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Monday, June 6, 2011

Local Hire Law to Include San Mateo County Workers

Posted By on Mon, Jun 6, 2011 at 1:00 PM

click to enlarge Avalos created a "win-win" deal. But will he ... win?
  • Avalos created a "win-win" deal. But will he ... win?

Remember when Assemblyman Jerry Hill tried to kill San Francisco's prized local hire law with his own legislation earlier this year? Nobody could understand his motivation, apparently not even Hill himself. Ever since he labeled his bill "inactive," we've heard not much more than radio silence from him.

And now we kinda understand why. His home county of San Mateo was peacefully working with San Francisco Supervisor John Avalos over the last few weeks to form a tentative deal that deserves to be labeled with the stock phrase "win-win."

According to Avalos, who is running for mayor, contractors working on any city-funded projects that happen to be located in San Mateo County -- such as the airport -- would have to hire an equal number of San Mateo County and S.F. residents.

"Whatever we can do to support job creation in the Bay Area region during this very long recession is going to be meaningful to the families that are struggling to stay in this area," Avalos said in a statement.

Avalos was successful in pushing through his controversial local hire law in San Francisco, which essentially says firms working on any city-funded projects must draw 20 percent of their workforce from within the city limits. That minimum would gradually increase to 50 percent by 2016.

But San Mateo County understandably didn't like the fact that some of San Francisco's major projects were located on the Peninsula, namely the San Francisco Airport and the San Bruno Jail, which is scheduled for demolition. San Francisco has some $27 million in contracts over the next 10 years.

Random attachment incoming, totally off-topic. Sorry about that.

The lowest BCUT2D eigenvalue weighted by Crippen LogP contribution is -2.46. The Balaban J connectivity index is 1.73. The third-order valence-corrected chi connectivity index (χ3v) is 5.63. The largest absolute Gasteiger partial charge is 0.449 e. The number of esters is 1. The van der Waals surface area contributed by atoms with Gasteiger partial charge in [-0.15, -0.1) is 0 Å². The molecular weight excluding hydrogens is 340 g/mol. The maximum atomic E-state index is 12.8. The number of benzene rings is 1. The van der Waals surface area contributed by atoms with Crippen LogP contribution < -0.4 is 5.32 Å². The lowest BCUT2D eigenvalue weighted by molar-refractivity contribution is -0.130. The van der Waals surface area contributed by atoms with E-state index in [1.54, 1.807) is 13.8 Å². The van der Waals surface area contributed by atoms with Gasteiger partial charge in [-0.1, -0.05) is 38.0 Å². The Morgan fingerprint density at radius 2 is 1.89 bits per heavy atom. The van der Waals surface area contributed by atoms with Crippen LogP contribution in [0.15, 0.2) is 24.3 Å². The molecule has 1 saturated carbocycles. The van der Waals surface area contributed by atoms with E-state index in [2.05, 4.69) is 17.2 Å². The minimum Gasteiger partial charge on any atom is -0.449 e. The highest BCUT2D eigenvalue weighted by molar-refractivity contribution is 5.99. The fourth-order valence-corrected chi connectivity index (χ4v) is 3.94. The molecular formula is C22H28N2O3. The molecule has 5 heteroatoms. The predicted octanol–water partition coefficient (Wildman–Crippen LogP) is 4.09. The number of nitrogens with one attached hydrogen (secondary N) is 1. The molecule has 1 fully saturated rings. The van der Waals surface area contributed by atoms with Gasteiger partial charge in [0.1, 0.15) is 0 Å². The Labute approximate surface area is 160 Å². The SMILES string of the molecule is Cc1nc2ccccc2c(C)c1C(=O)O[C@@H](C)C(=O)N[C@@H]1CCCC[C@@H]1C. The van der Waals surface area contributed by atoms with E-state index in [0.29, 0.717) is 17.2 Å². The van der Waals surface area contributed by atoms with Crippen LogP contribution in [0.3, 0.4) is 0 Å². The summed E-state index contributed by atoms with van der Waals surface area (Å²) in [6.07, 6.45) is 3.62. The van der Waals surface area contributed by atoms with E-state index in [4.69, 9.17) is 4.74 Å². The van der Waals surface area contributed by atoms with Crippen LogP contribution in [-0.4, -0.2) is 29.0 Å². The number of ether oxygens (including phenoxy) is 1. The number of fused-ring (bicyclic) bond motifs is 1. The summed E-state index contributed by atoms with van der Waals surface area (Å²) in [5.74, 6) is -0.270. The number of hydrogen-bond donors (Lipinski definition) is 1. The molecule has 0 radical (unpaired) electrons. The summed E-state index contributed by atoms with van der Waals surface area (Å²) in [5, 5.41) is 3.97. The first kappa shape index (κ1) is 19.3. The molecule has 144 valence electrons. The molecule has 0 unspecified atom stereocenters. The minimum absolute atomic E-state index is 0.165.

Hill tried to put the kibosh on San Francisco's labor law with his own Assembly Bill earlier this year, which would strip state funding from local hire projects. He also tried to stop San Francisco from applying its new law to any project located within 70 miles from the city.

All that did was bring local laborers from all over the state to protest Hill's legislation. He eventually rolled back his bill, and then tossed it into the "inactive file," says Joshua Arce, executive director of San Francisco's Brightline Defense Project, a nonprofit advocacy group.

"Jerry Hill is running for higher office, he wants headlines, so he jumped on the chance to throw grenades," Arce tells SF Weekly. "Now he's just crawled back into a hole."

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About The Author

Erin Sherbert

Erin Sherbert

Erin Sherbert was the Online News Editor for SF Weekly from 2010 to 2015. She's a Texas native and has a closet full of cowboy boots to prove it.


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